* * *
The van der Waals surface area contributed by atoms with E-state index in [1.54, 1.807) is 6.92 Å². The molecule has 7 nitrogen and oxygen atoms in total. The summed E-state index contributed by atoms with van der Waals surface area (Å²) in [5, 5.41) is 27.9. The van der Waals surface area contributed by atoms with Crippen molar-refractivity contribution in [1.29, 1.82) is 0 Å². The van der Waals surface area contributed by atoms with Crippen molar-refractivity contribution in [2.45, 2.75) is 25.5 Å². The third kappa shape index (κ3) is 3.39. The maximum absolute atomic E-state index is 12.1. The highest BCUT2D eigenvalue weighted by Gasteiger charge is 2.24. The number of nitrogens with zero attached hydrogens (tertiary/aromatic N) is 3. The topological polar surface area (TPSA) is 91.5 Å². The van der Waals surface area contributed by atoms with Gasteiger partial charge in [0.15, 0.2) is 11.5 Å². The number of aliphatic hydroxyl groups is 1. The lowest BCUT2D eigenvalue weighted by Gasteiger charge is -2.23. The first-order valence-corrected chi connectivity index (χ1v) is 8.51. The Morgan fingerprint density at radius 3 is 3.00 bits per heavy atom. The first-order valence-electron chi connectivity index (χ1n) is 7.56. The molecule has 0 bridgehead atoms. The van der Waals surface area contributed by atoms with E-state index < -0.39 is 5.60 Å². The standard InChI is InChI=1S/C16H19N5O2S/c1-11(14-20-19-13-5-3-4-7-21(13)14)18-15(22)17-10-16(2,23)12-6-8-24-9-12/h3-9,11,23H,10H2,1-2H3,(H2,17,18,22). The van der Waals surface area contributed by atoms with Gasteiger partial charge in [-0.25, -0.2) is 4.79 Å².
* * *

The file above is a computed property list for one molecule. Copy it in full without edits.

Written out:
The van der Waals surface area contributed by atoms with E-state index in [1.54, 1.807) is 6.92 Å². The molecule has 7 nitrogen and oxygen atoms in total. The summed E-state index contributed by atoms with van der Waals surface area (Å²) in [5, 5.41) is 27.9. The van der Waals surface area contributed by atoms with Crippen molar-refractivity contribution in [1.29, 1.82) is 0 Å². The van der Waals surface area contributed by atoms with Crippen molar-refractivity contribution in [2.45, 2.75) is 25.5 Å². The third kappa shape index (κ3) is 3.39. The maximum absolute atomic E-state index is 12.1. The highest BCUT2D eigenvalue weighted by Gasteiger charge is 2.24. The number of nitrogens with zero attached hydrogens (tertiary/aromatic N) is 3. The topological polar surface area (TPSA) is 91.5 Å². The van der Waals surface area contributed by atoms with Gasteiger partial charge in [0.15, 0.2) is 11.5 Å². The number of aliphatic hydroxyl groups is 1. The lowest BCUT2D eigenvalue weighted by Gasteiger charge is -2.23. The first-order valence-corrected chi connectivity index (χ1v) is 8.51. The Morgan fingerprint density at radius 3 is 3.00 bits per heavy atom. The first-order valence-electron chi connectivity index (χ1n) is 7.56. The molecule has 0 bridgehead atoms. The van der Waals surface area contributed by atoms with E-state index < -0.39 is 5.60 Å². The standard InChI is InChI=1S/C16H19N5O2S/c1-11(14-20-19-13-5-3-4-7-21(13)14)18-15(22)17-10-16(2,23)12-6-8-24-9-12/h3-9,11,23H,10H2,1-2H3,(H2,17,18,22). The van der Waals surface area contributed by atoms with Gasteiger partial charge in [-0.25, -0.2) is 4.79 Å².